Newspaper Page Text
COLUMBIA, S. C.
Saturday Horning, Jnne 26, 1875.
We Are an Organ.'
The question has been asked by the
Anderson Intelligencer, referring to the
Phcenix, "Is it an organ?" and confesses
to some annoyance us to the position of
this "thrifty nnd enterprising newspa?
per." The Intelligencer has just learned
that articles from prominent and influ?
ential Republicans muke their first ap?
pearance in the Pucenix, .having refer?
ence to the letters of ex-Gov. Scott and
others,) and wants to know if this paper
"is the recognized organ of the defunct
ex-ofiicials, who are striving to regain
power, position and plunder." We first
saw the inquiries of the Anderson paper
in the Union-Herald, and appended
thoreto Ls a gratuitous and grossly incor?
rect reply, inasmuch as the U.-II. states
that the Phcknix is the "official organ of
the Suite." Wo have, ever since the pass
ago of the odious and oppressive official
publication law, used our best endea?
vors to procure its repeal, and wo feel no
hesitation in asserting our belief that the
Phcenix?tho organ of tho public?ac?
complished much in that direction. The
repeal of that law, and the publication
of State, County and other official notices
in tho U.-II., which do not appear in the
Phcenix, proves the glaring falsity of the
assertion that we are tho official organ of
tho State. It is true that many State of?
ficers bring their official publications to
tho public notice through tho medium of
our columns, but they are actuated solely
by a desire to give their advertisements
a wider circulation among the readers of
the State and elsewhere than can bo ob?
tained by their publication in other
journals we have seen announced as "the
official organ of the State, County and
city." Tho other statement, that the
Phcenix is tho official organ of this city,
embraces tho whole truth. In accord?
ance with the terms of an advertisement
for proposals to publish tho advertise?
ments and proceedings of the City Coun?
cil, we submitted the lowest bid, which
was accepted, and wo are now fulfilling
our contract with tho city at a fair price.
Aside from that, we are not the organ of
even the city authorities.
In reply to tho Intelligencer, wo would
state that we are an organ. An organ
of the public, in which all matters of
public interest receive attention, with an
eyo single to the welfare and prosperity
of tho State. If we do injustice to any
person or party, he or their representa?
tives are entitled to and do receive
access to this organ for replication.
We were tho organ of the public interest
when we advocated the election of Gov.
Chamberlain; and the other papers of
the State who were so much "annoyed"
by our position as to hurl maledictions
and denunciations at our devoted head,
have, since tho election of Gov. Cham?
berlain, been loudest in their praises,
and, in some instances, have even swal?
lowed their own bitter poison, concocted
for the destruction of others. We are
the organ of those who wish to purchase
a space in our columns, over their own
signature, to advance their material or
political affairs. In fine, wo arc the
organ of all parties and creeds, all trades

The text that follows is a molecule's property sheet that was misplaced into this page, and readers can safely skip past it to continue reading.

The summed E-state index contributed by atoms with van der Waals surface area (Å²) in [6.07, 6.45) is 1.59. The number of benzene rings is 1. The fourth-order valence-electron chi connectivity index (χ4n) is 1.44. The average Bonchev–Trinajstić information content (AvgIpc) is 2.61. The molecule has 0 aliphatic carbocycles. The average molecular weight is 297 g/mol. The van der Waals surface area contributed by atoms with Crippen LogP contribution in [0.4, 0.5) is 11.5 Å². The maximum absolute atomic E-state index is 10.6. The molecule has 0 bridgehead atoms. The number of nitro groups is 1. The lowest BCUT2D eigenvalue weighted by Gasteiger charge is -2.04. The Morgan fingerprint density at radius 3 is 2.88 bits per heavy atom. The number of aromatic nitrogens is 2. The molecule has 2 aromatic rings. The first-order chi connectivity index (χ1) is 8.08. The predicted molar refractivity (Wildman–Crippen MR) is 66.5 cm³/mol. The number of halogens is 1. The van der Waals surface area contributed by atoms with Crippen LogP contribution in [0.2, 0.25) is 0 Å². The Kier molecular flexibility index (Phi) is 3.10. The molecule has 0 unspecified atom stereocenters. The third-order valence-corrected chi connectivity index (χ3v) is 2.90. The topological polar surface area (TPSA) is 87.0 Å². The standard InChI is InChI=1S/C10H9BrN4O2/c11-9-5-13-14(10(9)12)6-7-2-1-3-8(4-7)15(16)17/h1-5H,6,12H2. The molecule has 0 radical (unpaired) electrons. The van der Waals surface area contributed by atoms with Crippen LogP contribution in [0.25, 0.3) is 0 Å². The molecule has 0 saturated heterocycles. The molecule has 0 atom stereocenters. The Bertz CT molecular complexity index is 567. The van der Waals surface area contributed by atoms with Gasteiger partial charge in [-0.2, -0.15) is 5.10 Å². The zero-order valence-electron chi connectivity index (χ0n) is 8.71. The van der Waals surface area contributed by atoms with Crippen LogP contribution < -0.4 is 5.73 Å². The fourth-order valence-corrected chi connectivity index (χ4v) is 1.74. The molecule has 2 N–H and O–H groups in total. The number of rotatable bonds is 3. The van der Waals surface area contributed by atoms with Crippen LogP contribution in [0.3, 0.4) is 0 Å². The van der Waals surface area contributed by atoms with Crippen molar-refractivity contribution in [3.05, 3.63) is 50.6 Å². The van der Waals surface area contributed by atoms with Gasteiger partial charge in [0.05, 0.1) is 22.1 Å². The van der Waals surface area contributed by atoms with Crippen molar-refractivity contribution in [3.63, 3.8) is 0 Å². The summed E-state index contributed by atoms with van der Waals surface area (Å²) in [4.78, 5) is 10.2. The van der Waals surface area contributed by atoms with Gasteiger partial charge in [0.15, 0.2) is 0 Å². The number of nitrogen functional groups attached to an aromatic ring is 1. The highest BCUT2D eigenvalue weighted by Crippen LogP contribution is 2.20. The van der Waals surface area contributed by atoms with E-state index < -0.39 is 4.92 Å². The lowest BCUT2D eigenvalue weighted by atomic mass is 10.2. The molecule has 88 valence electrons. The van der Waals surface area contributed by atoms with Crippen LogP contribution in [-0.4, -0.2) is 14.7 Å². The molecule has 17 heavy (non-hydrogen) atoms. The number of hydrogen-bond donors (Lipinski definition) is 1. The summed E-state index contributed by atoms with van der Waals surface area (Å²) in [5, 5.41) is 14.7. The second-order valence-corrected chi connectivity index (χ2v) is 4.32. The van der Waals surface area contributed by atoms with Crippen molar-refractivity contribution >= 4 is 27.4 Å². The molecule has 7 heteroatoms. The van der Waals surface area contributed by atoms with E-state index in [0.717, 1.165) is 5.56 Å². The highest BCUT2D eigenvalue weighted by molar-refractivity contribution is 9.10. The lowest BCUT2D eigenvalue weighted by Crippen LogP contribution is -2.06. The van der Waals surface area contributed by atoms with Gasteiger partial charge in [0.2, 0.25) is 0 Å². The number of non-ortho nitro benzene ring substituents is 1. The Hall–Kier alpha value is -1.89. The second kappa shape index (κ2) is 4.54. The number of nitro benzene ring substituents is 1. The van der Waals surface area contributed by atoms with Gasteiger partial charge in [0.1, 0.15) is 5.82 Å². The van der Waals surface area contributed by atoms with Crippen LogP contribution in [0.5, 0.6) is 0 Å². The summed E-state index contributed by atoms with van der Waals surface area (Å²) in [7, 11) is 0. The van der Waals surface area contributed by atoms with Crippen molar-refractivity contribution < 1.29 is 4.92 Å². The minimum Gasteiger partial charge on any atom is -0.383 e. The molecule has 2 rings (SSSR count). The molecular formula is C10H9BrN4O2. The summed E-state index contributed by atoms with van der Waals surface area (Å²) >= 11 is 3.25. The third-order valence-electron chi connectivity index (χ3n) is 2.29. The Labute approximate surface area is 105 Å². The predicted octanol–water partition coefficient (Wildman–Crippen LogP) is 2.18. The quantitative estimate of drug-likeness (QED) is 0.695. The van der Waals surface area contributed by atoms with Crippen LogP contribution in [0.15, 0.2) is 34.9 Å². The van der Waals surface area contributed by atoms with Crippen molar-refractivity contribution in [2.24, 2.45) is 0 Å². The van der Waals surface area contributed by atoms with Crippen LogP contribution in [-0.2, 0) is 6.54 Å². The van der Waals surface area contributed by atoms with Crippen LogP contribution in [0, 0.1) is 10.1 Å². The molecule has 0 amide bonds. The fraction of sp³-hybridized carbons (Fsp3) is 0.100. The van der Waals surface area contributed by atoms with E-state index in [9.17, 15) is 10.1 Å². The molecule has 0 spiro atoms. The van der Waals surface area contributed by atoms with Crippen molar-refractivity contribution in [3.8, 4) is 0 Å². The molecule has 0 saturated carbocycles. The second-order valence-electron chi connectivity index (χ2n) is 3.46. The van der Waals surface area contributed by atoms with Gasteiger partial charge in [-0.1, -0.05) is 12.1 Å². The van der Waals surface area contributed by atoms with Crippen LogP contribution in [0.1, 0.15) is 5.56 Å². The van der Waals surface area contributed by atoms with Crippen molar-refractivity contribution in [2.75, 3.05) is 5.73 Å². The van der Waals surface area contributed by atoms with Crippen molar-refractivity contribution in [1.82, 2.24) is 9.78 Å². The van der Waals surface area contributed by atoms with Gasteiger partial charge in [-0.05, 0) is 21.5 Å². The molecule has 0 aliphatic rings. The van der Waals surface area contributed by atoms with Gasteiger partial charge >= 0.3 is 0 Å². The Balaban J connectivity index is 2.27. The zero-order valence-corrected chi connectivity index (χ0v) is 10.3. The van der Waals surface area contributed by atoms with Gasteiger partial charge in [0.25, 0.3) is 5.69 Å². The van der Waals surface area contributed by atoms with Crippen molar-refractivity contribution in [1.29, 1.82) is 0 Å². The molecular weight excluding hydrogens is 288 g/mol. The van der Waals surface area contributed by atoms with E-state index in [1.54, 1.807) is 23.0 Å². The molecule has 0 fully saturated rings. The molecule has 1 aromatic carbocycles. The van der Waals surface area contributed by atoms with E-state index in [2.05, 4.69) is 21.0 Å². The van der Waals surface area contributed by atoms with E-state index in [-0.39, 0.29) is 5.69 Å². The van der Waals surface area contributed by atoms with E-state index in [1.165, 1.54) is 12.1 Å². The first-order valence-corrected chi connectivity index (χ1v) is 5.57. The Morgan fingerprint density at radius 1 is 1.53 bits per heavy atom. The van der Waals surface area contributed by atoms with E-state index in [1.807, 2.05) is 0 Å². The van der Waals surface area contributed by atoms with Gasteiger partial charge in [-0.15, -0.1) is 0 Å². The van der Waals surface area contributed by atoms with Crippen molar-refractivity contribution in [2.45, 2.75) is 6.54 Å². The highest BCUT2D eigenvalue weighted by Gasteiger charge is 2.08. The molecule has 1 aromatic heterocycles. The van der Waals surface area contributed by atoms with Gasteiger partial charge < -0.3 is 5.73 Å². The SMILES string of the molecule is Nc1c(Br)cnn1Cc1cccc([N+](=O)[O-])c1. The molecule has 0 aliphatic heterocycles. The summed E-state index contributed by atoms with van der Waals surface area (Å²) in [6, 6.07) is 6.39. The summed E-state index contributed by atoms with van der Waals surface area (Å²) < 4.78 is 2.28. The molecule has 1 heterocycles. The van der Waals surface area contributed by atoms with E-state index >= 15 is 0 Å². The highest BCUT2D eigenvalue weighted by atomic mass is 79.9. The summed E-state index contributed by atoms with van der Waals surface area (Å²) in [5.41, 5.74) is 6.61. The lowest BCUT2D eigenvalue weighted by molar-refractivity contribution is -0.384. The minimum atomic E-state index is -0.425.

and professions, which furnish their
own music und pay for their publication,
without committing ourselves to singing
it for them, or even admiring the tune.
We publish a newspaper for tho benefit
of ourselves as well as the good of the
public, and have few regrets to express
for our course in the past.
The letters of C. P. Leslie may have
made their first appearance in the Puck
nix.?but they have been copied ,by so
called red-hot Democratic organs. Did
that commit them to the support or de
fenco of Leslie?
Tho letter of ex-Gov. Scott has been
copied and favorably commented upon
by nearly all tho other organs in this
State, and met an equally favorable re?
ception by the leading journals of other
States; but because it made its first ap?
pearance in the columns of tho Phcenix,
tho inquiry must be raised, "Is it an
organ of defunct ox-oiheials, who are
striving to regain power and plunder?"
If tho Phcknix is a criminal organ, we
feel proud in having such able and
numerous aiders and abettors. Surely
these second-hand organs did not con?
sider the gravity of their offence when
re-publishing a letter which made its
first appearanoo in these columns. It
seems that its original publication in
this organ should havo been enough to
damn it. To all tho papers which
copied ex-Gov. Scott's letter we extend
the inquiry of tho Intelligencer, - Is it an
organ?" Wo, however, shall continue
tho even tenor of our way, regardless of
inquiries or threats, and "Let our just
censures attend the true event."
We respectfully invite the Intelligencer
and all papers which copy letters making
their first appearance in the Phcknix, to
nttend the centennial of this organ in
1965, when they will perceive that it re?
quires no tuning, its notes being full,
and its music as fresh and lively as a |
hundred years ago. In the meantime,
our rates aro the same as usual?one
square, one insertion, ?1; each subse?
quent insertion, 50 cents; liberal dis?
counts to contract advertisers and letter |
Our Georgetown correspondent writes,
in another column, that C. C. Bowen has
been acquitted of the crime of murder- J
ing Col. W. P. White, on James' Island,
in 18G4. Our readers aro familiar with
the unnatural deed, from its inception
to its foul consummation, and it is,
therefore, needless to repeat any portion
of the details here. The verdict is not a
surprise, and the trial, no doubt, has had
the effect of increasing Bowen's hitherto
great popularity in the circle of hb
friends and admirers. There arc other I
charges, however, being given to the
world in tho Charleston News and Cou?
rier, from which we opino Mr. Bowen
will not so readily escape. He has a foe
in the paper referred to which will not |
cease in its expositions and damning
charges until justice has been done and
tho charge for prisoner's diet hns been
made by and for other parties.
To the Eurron Phcenix: Upon my re?
turn to Columbia, after an1 absence of aj
few days, I find in the Phcenix of tho
16th inst, a letter from W. B. Gulick,
Esq., in reply to tho few remarks made
by mo at Parker's Hall, in relation to the
administration "of city affairs, to which I
desire to submit a few words in reply,
inasmuch as Mr. Guliok seems to be